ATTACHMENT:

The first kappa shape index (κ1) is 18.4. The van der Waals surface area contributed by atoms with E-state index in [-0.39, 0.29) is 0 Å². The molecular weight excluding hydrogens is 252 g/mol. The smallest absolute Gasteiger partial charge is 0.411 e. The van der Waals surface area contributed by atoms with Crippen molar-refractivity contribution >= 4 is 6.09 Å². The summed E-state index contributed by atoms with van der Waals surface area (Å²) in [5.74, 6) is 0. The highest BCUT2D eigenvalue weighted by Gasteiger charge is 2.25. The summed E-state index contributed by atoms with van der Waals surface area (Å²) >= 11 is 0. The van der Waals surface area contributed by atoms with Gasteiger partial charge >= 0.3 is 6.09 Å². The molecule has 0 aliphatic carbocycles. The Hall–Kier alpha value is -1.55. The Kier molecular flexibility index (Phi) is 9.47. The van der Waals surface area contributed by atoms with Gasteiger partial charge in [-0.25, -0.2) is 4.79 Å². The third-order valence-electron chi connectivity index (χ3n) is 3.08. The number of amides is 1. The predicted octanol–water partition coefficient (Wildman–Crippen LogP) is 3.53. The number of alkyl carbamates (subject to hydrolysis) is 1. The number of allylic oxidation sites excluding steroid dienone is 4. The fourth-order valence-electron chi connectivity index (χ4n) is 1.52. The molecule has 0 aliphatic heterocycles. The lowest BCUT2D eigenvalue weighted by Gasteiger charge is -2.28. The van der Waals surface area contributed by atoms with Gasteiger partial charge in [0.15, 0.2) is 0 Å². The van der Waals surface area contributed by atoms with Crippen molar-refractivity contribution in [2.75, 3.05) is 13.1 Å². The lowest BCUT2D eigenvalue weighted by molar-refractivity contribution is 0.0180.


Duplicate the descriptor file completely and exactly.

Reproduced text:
The first kappa shape index (κ1) is 18.4. The van der Waals surface area contributed by atoms with E-state index in [-0.39, 0.29) is 0 Å². The molecular weight excluding hydrogens is 252 g/mol. The smallest absolute Gasteiger partial charge is 0.411 e. The van der Waals surface area contributed by atoms with Crippen molar-refractivity contribution >= 4 is 6.09 Å². The summed E-state index contributed by atoms with van der Waals surface area (Å²) in [5.74, 6) is 0. The highest BCUT2D eigenvalue weighted by Gasteiger charge is 2.25. The summed E-state index contributed by atoms with van der Waals surface area (Å²) >= 11 is 0. The van der Waals surface area contributed by atoms with Gasteiger partial charge >= 0.3 is 6.09 Å². The molecule has 0 aliphatic carbocycles. The Hall–Kier alpha value is -1.55. The Kier molecular flexibility index (Phi) is 9.47. The van der Waals surface area contributed by atoms with Gasteiger partial charge in [-0.25, -0.2) is 4.79 Å². The third-order valence-electron chi connectivity index (χ3n) is 3.08. The number of amides is 1. The predicted octanol–water partition coefficient (Wildman–Crippen LogP) is 3.53. The number of alkyl carbamates (subject to hydrolysis) is 1. The number of allylic oxidation sites excluding steroid dienone is 4. The fourth-order valence-electron chi connectivity index (χ4n) is 1.52. The molecule has 0 aliphatic heterocycles. The lowest BCUT2D eigenvalue weighted by Gasteiger charge is -2.28. The van der Waals surface area contributed by atoms with Gasteiger partial charge in [0.15, 0.2) is 0 Å². The van der Waals surface area contributed by atoms with Crippen molar-refractivity contribution in [2.75, 3.05) is 13.1 Å². The lowest BCUT2D eigenvalue weighted by molar-refractivity contribution is 0.0180.